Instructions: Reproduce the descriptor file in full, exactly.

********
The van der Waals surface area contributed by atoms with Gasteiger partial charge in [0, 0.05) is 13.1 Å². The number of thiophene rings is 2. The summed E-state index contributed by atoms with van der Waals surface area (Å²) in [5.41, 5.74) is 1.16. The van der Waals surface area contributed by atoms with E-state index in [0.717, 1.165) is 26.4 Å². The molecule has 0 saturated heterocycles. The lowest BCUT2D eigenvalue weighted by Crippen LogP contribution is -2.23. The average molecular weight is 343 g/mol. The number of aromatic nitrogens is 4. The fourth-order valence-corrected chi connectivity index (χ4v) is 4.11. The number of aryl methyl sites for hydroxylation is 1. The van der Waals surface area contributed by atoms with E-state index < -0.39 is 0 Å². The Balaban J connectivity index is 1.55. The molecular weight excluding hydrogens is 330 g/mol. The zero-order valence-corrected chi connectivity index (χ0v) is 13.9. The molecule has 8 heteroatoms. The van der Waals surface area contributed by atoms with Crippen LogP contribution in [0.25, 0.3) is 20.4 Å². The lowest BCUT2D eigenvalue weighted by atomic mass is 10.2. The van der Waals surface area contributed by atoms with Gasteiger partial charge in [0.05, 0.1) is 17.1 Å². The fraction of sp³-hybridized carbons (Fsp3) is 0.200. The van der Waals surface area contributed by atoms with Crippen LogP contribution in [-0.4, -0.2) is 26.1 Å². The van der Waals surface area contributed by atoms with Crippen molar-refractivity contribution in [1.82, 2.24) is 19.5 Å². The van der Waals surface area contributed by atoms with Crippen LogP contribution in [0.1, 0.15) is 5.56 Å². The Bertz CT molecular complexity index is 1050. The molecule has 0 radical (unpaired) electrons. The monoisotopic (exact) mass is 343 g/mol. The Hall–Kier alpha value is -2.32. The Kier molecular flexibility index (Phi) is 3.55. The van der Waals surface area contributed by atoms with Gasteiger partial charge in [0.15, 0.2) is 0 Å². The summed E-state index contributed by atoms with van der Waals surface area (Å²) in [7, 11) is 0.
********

The van der Waals surface area contributed by atoms with Gasteiger partial charge in [0, 0.05) is 13.1 Å². The number of thiophene rings is 2. The summed E-state index contributed by atoms with van der Waals surface area (Å²) in [5.41, 5.74) is 1.16. The van der Waals surface area contributed by atoms with E-state index in [0.717, 1.165) is 26.4 Å². The molecule has 0 saturated heterocycles. The lowest BCUT2D eigenvalue weighted by Crippen LogP contribution is -2.23. The average molecular weight is 343 g/mol. The number of aromatic nitrogens is 4. The fourth-order valence-corrected chi connectivity index (χ4v) is 4.11. The number of aryl methyl sites for hydroxylation is 1. The van der Waals surface area contributed by atoms with E-state index < -0.39 is 0 Å². The Balaban J connectivity index is 1.55. The molecular weight excluding hydrogens is 330 g/mol. The zero-order valence-corrected chi connectivity index (χ0v) is 13.9. The molecule has 8 heteroatoms. The van der Waals surface area contributed by atoms with Crippen LogP contribution in [0.25, 0.3) is 20.4 Å². The lowest BCUT2D eigenvalue weighted by atomic mass is 10.2. The van der Waals surface area contributed by atoms with Gasteiger partial charge in [0.05, 0.1) is 17.1 Å². The fraction of sp³-hybridized carbons (Fsp3) is 0.200. The van der Waals surface area contributed by atoms with Crippen LogP contribution in [-0.4, -0.2) is 26.1 Å². The van der Waals surface area contributed by atoms with Crippen molar-refractivity contribution in [1.82, 2.24) is 19.5 Å². The van der Waals surface area contributed by atoms with Crippen LogP contribution in [0.1, 0.15) is 5.56 Å². The Bertz CT molecular complexity index is 1050. The molecule has 0 radical (unpaired) electrons. The monoisotopic (exact) mass is 343 g/mol. The Hall–Kier alpha value is -2.32. The Kier molecular flexibility index (Phi) is 3.55. The van der Waals surface area contributed by atoms with Gasteiger partial charge in [0.15, 0.2) is 0 Å². The summed E-state index contributed by atoms with van der Waals surface area (Å²) in [7, 11) is 0.